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Gioacchino ROSSINI

Le nozze di Teti, e di Peleo (1)
Il pianto d'Armonia sulla morte di Orfeo (2)
Elisabetta Scano (soprano) (1), Cecilia Bartoli (mezzo-soprano) (1), Daniela Barcellona (contralto) (1), Juan Diego Flórez (tenor) (1), Luigi Petroni (tenor) (1),Paul Austin Kelly (tenor) (2)
La Scala Philharmonic Choir and Orchestra/Riccardo Chailly
Recorded 1997 (2), 1998 (1), Milan
DECCA 466 328-2
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Rossini's earliest orchestral cantata, Harmony's Lament on the Death of Orpheus, written when he was sixteen, is coupled with a mature and sizeable piece just post-dating Il Barbiere di Siviglia. These cantatas come from a substantial series, essentially occasional works commissioned for weddings and the like, and the composer himself probably never expected them to get a second performance. What could have proved a classic piece of hack-work, with composer and interpreters alike on automatic pilot, turns out to be much more, thanks to a lot of trouble on the part of all concerned. From Rossini himself in the first place. His orchestration is unfailingly colourful and inventive, not only in the mature piece, which has, for instance, a well-worked-out flute solo in Peleo's main aria, but also in the schoolboy one. A virtuoso horn obbligato and a striking solo for the cello are moments that stand out. The invention is unflagging if not generally top-notch Rossini - that is to say it carries one along infectiously without leaving specific tunes in the mind with a notable exception. Given the ephemeral nature of the pieces Rossini made no bones about lifting bits of unsuccessful previous operas, or re-utilising the best bits in later works. All these borrowings are fully documented in Philip Gossett's excellent notes yet the surprise factor remains high when a very well-known tune indeed suddenly turns up, prompting the feeling, however, that one has heard it sung with much more style elsewhere. More of this in a moment.

Much trouble has also been taken by Chailly, who is perky and gentle as required and obtains a good response from the Milan forces. I did feel, though, that these forces might profitably have been slimmed down a little, especially in Le nozze di Teti, which was recorded in the small theatre acoustic of Milan's Piccolo Teatro. The other work was recorded in the Great Hall of the Milan Conservatoire, where the numbers fit more naturally.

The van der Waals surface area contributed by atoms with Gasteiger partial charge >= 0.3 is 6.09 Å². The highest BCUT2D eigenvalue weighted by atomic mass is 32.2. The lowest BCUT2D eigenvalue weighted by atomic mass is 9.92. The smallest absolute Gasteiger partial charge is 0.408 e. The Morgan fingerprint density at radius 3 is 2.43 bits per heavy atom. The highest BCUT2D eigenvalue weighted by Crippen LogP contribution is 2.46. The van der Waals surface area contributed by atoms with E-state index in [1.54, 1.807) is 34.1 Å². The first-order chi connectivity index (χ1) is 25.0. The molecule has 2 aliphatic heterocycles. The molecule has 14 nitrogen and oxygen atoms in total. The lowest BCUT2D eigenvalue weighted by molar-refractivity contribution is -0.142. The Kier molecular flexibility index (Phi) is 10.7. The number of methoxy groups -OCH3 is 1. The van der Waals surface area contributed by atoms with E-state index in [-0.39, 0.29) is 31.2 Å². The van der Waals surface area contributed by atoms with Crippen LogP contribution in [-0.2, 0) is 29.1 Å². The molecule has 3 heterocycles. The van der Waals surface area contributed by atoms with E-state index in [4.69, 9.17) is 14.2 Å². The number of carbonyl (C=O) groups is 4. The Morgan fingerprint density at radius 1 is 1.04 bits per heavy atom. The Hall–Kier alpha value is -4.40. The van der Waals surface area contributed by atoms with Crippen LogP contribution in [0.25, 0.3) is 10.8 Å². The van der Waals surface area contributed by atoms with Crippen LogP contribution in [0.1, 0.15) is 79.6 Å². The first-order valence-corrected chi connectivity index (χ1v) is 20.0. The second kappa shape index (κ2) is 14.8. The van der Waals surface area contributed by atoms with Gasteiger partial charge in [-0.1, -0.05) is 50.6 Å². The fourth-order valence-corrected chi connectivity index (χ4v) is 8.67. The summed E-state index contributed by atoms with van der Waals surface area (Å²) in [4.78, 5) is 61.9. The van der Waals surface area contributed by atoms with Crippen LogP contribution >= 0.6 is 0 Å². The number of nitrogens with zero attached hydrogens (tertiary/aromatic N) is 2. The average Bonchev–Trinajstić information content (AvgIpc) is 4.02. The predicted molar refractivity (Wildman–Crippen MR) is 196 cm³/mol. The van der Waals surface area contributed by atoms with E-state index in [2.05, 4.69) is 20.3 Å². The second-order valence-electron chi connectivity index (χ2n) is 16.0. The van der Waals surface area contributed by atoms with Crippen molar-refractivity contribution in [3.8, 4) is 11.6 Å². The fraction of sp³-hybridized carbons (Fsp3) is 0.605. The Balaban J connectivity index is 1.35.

Another example of the care taken is in the differentiation of the two tenors in Teti, where Luigi Petroni as Jove has a heroic, baritonal quality (but with a real tenor ring) while Flórez's lighter tones have a plausible young-man-just-about-to-be-married air. However, it is here that things begin to come unstuck, for while Petroni is an excellent singer Flórez's high notes (which include plenty of Cs and even a D) sound severely strained and severely limit one's enjoyment of his work. Paul Austin Kelly, in the other cantata, is a light tenor of much sounder schooling and gives considerable pleasure, without ever quite convincing me that nature intended him to sing up there. Compare them both with Elisabetta Scano. Here is an attractive light soprano voice whose secure and seemingly effortless emission seems totally natural. She is also a very musical singer and her contributions to the various duets and ensembles (she has no actual aria, alas) are enjoyable without reservation. I look forward to hearing more from her, with one proviso: she must learn how to handle recitative. She has two here and they have about as much expressiveness as a shopping list.

Daniela Barcellona's contributions are small and make no particular impression, which leaves us with the disc's other problem area. But no, surely it can't be… Well, I can only speak for my own ears, and the breathiness of Cecilia Bartoli's delivery in her first appearance sent my eyebrows up immediately. As the performance went on I came to feel that her eager-girl-with-flashing eyes delivery, infectious as it was when she first hit the scene, has by now turned into a very mannered act indeed. And then my dear, her vibrato! It never was the steadiest of voices but now it's practically impossible to tell when the vibrato leaves off and a trill begins. Of course there are compensations in the gutsy conviction she brings to everything, but if her decline is not to be as meteoric as her ascent to the stars she had better give her vocal machinery a complete overhaul.

Still, she doesn't actually have a lot to do and, since neither cantata is likely to be recorded again in a hurry, listeners are advised to snap up two performances whose hearts are in the right place.

Christopher Howell.

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